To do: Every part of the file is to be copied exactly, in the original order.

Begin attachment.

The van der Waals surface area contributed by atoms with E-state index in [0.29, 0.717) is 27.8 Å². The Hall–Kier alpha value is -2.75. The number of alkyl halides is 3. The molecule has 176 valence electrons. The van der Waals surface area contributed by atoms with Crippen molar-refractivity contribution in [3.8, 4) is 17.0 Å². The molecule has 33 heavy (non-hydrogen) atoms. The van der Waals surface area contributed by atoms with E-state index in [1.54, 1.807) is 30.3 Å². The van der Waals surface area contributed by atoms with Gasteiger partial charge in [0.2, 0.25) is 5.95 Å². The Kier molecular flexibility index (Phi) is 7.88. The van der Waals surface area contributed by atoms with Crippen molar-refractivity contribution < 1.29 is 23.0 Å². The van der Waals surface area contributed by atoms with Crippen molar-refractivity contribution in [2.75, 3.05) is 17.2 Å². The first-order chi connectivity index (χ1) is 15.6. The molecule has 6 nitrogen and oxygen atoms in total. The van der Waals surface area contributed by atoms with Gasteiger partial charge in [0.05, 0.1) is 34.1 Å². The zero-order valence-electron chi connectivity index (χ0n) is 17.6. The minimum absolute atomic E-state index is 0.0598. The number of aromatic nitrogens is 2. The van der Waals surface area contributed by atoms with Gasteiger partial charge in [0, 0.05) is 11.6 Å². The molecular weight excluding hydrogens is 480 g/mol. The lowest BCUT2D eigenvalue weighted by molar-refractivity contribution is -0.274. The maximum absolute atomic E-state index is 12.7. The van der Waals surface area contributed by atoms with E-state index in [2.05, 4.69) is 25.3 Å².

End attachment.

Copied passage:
The van der Waals surface area contributed by atoms with E-state index in [0.29, 0.717) is 27.8 Å². The Hall–Kier alpha value is -2.75. The number of alkyl halides is 3. The molecule has 176 valence electrons. The van der Waals surface area contributed by atoms with Crippen molar-refractivity contribution in [3.8, 4) is 17.0 Å². The molecule has 33 heavy (non-hydrogen) atoms. The van der Waals surface area contributed by atoms with E-state index in [1.54, 1.807) is 30.3 Å². The van der Waals surface area contributed by atoms with Gasteiger partial charge in [0.2, 0.25) is 5.95 Å². The Kier molecular flexibility index (Phi) is 7.88. The van der Waals surface area contributed by atoms with Crippen molar-refractivity contribution < 1.29 is 23.0 Å². The van der Waals surface area contributed by atoms with Crippen molar-refractivity contribution in [2.75, 3.05) is 17.2 Å². The first-order chi connectivity index (χ1) is 15.6. The molecule has 6 nitrogen and oxygen atoms in total. The van der Waals surface area contributed by atoms with Gasteiger partial charge in [0.05, 0.1) is 34.1 Å². The zero-order valence-electron chi connectivity index (χ0n) is 17.6. The minimum absolute atomic E-state index is 0.0598. The number of aromatic nitrogens is 2. The van der Waals surface area contributed by atoms with Gasteiger partial charge in [0, 0.05) is 11.6 Å². The molecular weight excluding hydrogens is 480 g/mol. The lowest BCUT2D eigenvalue weighted by molar-refractivity contribution is -0.274. The maximum absolute atomic E-state index is 12.7. The van der Waals surface area contributed by atoms with E-state index in [2.05, 4.69) is 25.3 Å².